You never know when you're real estate business might benefit from the lowdown on international happenings - BY LAURENT DEMEURE for Inman
I was fortunate enough to speak at the Asian Real Estate Association of America’s Global Luxury Summit among an incredible group of agents who specialize in luxury real estate.
While there, I got a sense for how little the American luxury agent really knows about what is occurring outside the U.S.
As globalized as our economy is, I think it’s important to be aware of international real estate matters, particularly the four that follow:
1. Chinese investment patterns
The affluent Chinese are on a buying spree in Europe. They are spending billions of dollars on buying soccer teams (including AC Milan), land, vineyards, clothing brands and other companies.
This trend grew tremendously in 2013, and it continued to peak through last year. In fact, Baker McKenzie — a law firm that has been tracking Chinese investments — shared that European investment increased 90 percent in 2016: The Chinese spent $46 billion there, which is less than the $48 billion they spent in the U.S., but still significant.
The report explained that more than half of Chinese investment in Europe has happened in the last three years, and more Chinese are purchasing luxury homes there as a result.
Although plenty of Chinese buyers have invested in European castles and estates before, the rate at which they are investing in European real estate has now reached a new level comparable to that of cities like San Francisco and New York City.
Chinese interest in U.S. trophy homes has been well-documented for years. In Europe, however, the focus on luxury real estate is just beginning, and this is because the Chinese investor needs a home while doing business in Europe.
2. Collaborations between law and real estate
There are many players involved in international real estate, and the increase in international business dealings undoubtedly calls for close participation from brilliant lawyers.
Lawyers play such a critical role in real estate deals: They fulfill complex legal needs, write contracts, lead negotiations and translate when necessary.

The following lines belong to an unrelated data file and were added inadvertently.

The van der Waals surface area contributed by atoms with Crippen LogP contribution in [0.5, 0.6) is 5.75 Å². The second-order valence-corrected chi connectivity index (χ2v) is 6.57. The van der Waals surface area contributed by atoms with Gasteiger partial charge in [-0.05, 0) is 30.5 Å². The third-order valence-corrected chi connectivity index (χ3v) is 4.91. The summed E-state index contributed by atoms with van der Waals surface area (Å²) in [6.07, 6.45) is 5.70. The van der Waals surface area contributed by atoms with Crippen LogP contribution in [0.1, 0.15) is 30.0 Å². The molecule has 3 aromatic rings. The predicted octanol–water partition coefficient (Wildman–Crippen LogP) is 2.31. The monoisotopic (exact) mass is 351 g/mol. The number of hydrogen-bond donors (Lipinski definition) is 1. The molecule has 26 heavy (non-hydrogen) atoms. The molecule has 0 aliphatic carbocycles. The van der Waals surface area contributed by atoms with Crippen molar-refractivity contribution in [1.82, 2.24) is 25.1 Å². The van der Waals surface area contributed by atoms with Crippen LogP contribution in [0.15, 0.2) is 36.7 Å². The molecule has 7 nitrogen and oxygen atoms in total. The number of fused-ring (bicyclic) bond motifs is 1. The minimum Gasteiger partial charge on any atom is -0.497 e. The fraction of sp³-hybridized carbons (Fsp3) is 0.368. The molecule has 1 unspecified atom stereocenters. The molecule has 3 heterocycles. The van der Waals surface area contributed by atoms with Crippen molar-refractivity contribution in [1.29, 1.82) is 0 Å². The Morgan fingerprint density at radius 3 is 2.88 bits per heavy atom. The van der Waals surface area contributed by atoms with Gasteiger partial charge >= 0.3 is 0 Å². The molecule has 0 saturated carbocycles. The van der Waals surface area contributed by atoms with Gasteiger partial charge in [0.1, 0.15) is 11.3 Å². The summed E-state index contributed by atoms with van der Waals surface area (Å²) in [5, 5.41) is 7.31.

International real estate transactions call for regular meetings with lawyers, who are always very interested and open to real estate advice.
Collaboration between lawyers and real estate agents is necessary for working on legal and tax structure issues during the property acquisition process, and clients rarely need to be contacted directly for these matters.
3. Involvement of foreign banks
While the Chinese are very popular investors, the U.S. also benefits from investments made by the Middle East, a group that tends to work closely with International Banker.
Quite a few affluent Middle Eastern investors allow their banker to work with a real estate agent long before they begin the search for a home, and the banker usually knows what the client is looking for and narrows down the properties in advance.
I currently have a client from Kuwait who works with a Bank of Kuwait employee.
The bank employee is trusted by my client and is responsible for looking at properties for livability and investment purposes. She has already looked at a selection of three-bedroom properties in close proximity to the Champs-Élysées, and she will soon bring our client to Paris to tour with us.
4. The impact of international politics
As you can imagine, investments are greatly impacted by politics and how comfortable the affluent are with the changes.
I am really curious to see how the recent elections in the U.S. and France impact luxury real estate spending.
Now that Macron won the French presidency, we no longer have to worry about pulling out of the European Union, which would have essentially cut France off from the world.
Paris remains one of the world’s most loved and wealthiest cities. We are home to 22 billionaires and we’ve come out ninth on the list of wealthiest cities in the world, but all that could change should a shift in politics occur.
We might also see many financial institutions move here from London because of Brexit.
As the world continues to change, we must stay educated and informed about the politics and current events that impact our industry.
Laurent Demeure is the founder and CEO of Coldwell Banker France & Monaco. Email Laurent Demeure